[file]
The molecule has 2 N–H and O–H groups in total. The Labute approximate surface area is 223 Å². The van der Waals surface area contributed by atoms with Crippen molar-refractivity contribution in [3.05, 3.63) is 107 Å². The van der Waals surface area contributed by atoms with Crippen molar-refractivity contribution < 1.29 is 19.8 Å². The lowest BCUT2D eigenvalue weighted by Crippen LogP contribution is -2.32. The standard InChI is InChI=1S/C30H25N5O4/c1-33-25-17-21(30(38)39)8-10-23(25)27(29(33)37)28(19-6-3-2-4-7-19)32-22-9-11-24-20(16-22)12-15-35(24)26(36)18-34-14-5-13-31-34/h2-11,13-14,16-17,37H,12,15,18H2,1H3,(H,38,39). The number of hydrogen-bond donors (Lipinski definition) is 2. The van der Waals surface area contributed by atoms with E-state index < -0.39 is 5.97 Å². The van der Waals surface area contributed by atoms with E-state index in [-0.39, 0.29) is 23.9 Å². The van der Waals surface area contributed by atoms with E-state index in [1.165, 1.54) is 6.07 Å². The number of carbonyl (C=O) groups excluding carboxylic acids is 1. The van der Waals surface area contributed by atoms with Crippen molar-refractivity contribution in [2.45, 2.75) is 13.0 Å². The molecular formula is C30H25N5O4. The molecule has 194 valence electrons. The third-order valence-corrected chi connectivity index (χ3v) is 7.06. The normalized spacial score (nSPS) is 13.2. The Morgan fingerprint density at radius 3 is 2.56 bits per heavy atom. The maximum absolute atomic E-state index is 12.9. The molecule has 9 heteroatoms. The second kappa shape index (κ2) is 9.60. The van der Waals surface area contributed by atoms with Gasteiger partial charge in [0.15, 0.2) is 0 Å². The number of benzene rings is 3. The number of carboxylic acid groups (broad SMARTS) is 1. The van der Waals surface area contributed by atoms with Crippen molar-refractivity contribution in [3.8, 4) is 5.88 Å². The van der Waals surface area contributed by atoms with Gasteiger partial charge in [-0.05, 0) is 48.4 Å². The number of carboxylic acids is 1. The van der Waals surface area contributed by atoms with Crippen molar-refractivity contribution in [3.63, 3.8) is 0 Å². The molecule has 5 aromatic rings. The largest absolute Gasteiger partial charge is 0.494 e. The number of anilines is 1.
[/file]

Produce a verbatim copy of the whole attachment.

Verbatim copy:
The molecule has 2 N–H and O–H groups in total. The Labute approximate surface area is 223 Å². The van der Waals surface area contributed by atoms with Crippen molar-refractivity contribution in [3.05, 3.63) is 107 Å². The van der Waals surface area contributed by atoms with Crippen molar-refractivity contribution < 1.29 is 19.8 Å². The lowest BCUT2D eigenvalue weighted by Crippen LogP contribution is -2.32. The standard InChI is InChI=1S/C30H25N5O4/c1-33-25-17-21(30(38)39)8-10-23(25)27(29(33)37)28(19-6-3-2-4-7-19)32-22-9-11-24-20(16-22)12-15-35(24)26(36)18-34-14-5-13-31-34/h2-11,13-14,16-17,37H,12,15,18H2,1H3,(H,38,39). The number of hydrogen-bond donors (Lipinski definition) is 2. The van der Waals surface area contributed by atoms with E-state index < -0.39 is 5.97 Å². The van der Waals surface area contributed by atoms with E-state index in [-0.39, 0.29) is 23.9 Å². The van der Waals surface area contributed by atoms with E-state index in [1.165, 1.54) is 6.07 Å². The number of carbonyl (C=O) groups excluding carboxylic acids is 1. The van der Waals surface area contributed by atoms with Crippen molar-refractivity contribution in [2.45, 2.75) is 13.0 Å². The molecular formula is C30H25N5O4. The molecule has 194 valence electrons. The third-order valence-corrected chi connectivity index (χ3v) is 7.06. The normalized spacial score (nSPS) is 13.2. The Morgan fingerprint density at radius 3 is 2.56 bits per heavy atom. The maximum absolute atomic E-state index is 12.9. The molecule has 9 heteroatoms. The second kappa shape index (κ2) is 9.60. The van der Waals surface area contributed by atoms with Gasteiger partial charge in [0.15, 0.2) is 0 Å². The number of benzene rings is 3. The number of carboxylic acid groups (broad SMARTS) is 1. The van der Waals surface area contributed by atoms with Crippen molar-refractivity contribution in [3.8, 4) is 5.88 Å². The van der Waals surface area contributed by atoms with Gasteiger partial charge in [-0.05, 0) is 48.4 Å². The number of carboxylic acids is 1. The van der Waals surface area contributed by atoms with Crippen molar-refractivity contribution in [3.63, 3.8) is 0 Å². The molecule has 5 aromatic rings. The largest absolute Gasteiger partial charge is 0.494 e. The number of anilines is 1.